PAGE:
Considering the Z1 and Z2 groups, they can be the same or different and are generally an alkyl group having from 1 to 4 carbon atoms, with methyl being preferred. Z1 and Z2 can also be a fluoro group, a chloro group, a cyano group, or a hydrogen atom. Although Z1 and Z2 can occupy any position, the two or three position is desired, with the two position being preferred. Where the Z substituents are alkyl, it is desired that they be equatorial but when Z is cyano or fluoro, it may be the axial positions would be a more desirable position with certain devices.
A nematic liquid crystal of the present invention having the above formulation is generally referred to as a supernegative liquid crystal in that it has a negative dielectric anistropy extrapolated from measured V10 values of from about minus 10 to about minus 30 and preferably from about minus 15 to about minus 25. Generally, it also has a very wide nematic range as from about 80° C. to about 130° C. at which temperature it generally turns isotropic, depending on the size, nature and position of the substitutents in the formula.
When utilized in combination with other liquid crystals, the overall composition generally has a low viscosity, that is, the viscosity of 100 centipoise, cps, or less, desirably 80 cps or less, and preferably 50 cps or less. Another advantage of the supernegative liquid crystal of the present invention is that it has good solubility, that is from about 3 percent to about 8 percent by weight in the host solution.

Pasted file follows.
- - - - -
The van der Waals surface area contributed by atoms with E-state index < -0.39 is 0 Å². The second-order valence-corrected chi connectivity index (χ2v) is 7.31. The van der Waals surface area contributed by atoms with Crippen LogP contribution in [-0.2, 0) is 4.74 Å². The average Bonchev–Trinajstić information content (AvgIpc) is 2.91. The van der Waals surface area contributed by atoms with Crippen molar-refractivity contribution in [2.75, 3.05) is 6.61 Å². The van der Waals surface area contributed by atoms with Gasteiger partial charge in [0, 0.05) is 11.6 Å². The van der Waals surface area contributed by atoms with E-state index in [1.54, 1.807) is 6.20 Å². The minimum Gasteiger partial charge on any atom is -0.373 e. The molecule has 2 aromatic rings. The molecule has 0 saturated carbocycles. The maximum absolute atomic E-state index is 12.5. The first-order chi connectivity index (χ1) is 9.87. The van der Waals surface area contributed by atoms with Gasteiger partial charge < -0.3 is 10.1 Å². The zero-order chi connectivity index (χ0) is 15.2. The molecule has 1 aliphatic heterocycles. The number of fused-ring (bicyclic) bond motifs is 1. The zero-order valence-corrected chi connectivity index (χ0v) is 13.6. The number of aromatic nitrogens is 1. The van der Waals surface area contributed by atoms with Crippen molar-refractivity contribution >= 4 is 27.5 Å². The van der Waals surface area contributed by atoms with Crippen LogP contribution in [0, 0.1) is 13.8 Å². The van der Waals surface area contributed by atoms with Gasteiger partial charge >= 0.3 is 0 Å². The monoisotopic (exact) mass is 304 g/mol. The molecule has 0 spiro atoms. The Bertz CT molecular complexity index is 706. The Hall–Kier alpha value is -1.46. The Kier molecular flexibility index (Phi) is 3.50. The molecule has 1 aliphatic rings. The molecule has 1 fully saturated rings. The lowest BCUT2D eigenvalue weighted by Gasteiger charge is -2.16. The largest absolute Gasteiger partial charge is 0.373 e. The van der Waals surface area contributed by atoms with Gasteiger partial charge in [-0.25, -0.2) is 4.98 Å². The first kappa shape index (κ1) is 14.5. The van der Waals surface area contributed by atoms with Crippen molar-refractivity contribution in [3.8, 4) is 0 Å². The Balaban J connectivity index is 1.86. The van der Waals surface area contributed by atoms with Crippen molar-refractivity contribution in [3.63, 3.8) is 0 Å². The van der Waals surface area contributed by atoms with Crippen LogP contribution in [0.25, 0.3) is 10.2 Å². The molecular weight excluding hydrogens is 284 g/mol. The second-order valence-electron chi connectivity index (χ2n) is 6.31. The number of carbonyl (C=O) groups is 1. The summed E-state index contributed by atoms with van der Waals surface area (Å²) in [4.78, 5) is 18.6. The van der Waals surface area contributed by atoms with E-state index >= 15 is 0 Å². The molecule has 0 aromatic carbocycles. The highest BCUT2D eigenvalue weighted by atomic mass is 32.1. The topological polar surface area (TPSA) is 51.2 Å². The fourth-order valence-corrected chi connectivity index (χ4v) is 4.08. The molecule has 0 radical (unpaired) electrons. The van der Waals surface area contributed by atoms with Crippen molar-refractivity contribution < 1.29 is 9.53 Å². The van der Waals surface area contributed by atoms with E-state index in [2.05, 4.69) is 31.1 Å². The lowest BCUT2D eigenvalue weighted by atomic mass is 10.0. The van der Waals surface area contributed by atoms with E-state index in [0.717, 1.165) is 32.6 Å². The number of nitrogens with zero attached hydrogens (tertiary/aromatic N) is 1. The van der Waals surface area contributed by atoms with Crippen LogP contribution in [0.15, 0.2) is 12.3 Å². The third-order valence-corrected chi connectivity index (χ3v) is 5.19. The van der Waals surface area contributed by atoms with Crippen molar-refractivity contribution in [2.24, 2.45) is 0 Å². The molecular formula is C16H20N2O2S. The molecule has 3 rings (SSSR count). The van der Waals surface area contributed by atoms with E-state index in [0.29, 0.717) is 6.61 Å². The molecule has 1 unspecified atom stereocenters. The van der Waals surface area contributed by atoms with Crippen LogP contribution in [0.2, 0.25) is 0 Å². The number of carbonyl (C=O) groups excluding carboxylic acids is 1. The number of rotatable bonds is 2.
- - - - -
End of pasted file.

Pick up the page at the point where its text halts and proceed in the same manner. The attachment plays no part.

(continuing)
The new compounds of the present invention being a negative dielectric anisotropy or a liquid crystal is made by reacting the acid chloride of a compound having the following formula: ##STR4## with a cyano benzene compound of the following formulation: ##STR5## wherein R1, R2, Z1, and Z2 can have the values given for the equation on page 3 or as set forth above in a manner as described in Example 2. More specifically, two or more moles of the acid chloride of intermediate #1 A or B, or a mixture of both, is added dropwise at room temperature to a mixture of one mole of intermediate #2 in methylene chloride using triethylamine as a base activator. The reaction is generally carried out at room temperature and at atmospheric pressure although elevated temperature and pressure may be used.